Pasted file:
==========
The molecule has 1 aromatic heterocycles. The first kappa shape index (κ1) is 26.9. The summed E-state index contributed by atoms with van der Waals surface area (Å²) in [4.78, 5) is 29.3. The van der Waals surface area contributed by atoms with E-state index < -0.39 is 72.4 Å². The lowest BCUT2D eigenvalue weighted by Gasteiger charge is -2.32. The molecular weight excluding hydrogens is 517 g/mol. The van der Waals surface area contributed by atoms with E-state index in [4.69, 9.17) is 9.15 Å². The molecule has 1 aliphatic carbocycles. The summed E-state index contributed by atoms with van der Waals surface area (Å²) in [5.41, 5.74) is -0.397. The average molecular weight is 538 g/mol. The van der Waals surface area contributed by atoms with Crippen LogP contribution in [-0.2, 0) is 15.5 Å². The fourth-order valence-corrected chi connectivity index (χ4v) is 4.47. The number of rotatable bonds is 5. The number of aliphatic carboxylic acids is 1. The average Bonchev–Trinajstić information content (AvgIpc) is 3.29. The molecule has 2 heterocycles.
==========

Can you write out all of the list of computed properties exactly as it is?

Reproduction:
The molecule has 1 aromatic heterocycles. The first kappa shape index (κ1) is 26.9. The summed E-state index contributed by atoms with van der Waals surface area (Å²) in [4.78, 5) is 29.3. The van der Waals surface area contributed by atoms with E-state index < -0.39 is 72.4 Å². The lowest BCUT2D eigenvalue weighted by Gasteiger charge is -2.32. The molecular weight excluding hydrogens is 517 g/mol. The van der Waals surface area contributed by atoms with E-state index in [4.69, 9.17) is 9.15 Å². The molecule has 1 aliphatic carbocycles. The summed E-state index contributed by atoms with van der Waals surface area (Å²) in [5.41, 5.74) is -0.397. The average molecular weight is 538 g/mol. The van der Waals surface area contributed by atoms with Crippen LogP contribution in [-0.2, 0) is 15.5 Å². The fourth-order valence-corrected chi connectivity index (χ4v) is 4.47. The number of rotatable bonds is 5. The number of aliphatic carboxylic acids is 1. The average Bonchev–Trinajstić information content (AvgIpc) is 3.29. The molecule has 2 heterocycles.